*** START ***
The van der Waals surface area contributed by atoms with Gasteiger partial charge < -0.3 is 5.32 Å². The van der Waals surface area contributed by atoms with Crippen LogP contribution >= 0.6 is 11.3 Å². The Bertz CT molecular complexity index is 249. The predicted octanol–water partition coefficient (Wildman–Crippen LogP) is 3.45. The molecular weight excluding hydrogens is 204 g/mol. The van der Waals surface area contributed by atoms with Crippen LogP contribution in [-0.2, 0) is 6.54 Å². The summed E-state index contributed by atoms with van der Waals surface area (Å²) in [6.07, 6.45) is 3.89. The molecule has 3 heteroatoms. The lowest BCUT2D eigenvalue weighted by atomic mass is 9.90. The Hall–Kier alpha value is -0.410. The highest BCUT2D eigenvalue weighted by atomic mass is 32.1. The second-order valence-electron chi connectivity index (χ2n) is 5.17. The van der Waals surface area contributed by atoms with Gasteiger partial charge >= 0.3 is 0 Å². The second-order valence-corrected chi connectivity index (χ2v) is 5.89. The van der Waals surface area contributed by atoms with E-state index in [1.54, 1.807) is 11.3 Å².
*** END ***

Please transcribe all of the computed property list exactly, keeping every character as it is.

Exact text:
The van der Waals surface area contributed by atoms with Gasteiger partial charge < -0.3 is 5.32 Å². The van der Waals surface area contributed by atoms with Crippen LogP contribution >= 0.6 is 11.3 Å². The Bertz CT molecular complexity index is 249. The predicted octanol–water partition coefficient (Wildman–Crippen LogP) is 3.45. The molecular weight excluding hydrogens is 204 g/mol. The van der Waals surface area contributed by atoms with Crippen LogP contribution in [-0.2, 0) is 6.54 Å². The summed E-state index contributed by atoms with van der Waals surface area (Å²) in [6.07, 6.45) is 3.89. The molecule has 3 heteroatoms. The lowest BCUT2D eigenvalue weighted by atomic mass is 9.90. The Hall–Kier alpha value is -0.410. The highest BCUT2D eigenvalue weighted by atomic mass is 32.1. The second-order valence-electron chi connectivity index (χ2n) is 5.17. The van der Waals surface area contributed by atoms with Gasteiger partial charge >= 0.3 is 0 Å². The second-order valence-corrected chi connectivity index (χ2v) is 5.89. The van der Waals surface area contributed by atoms with E-state index in [1.54, 1.807) is 11.3 Å².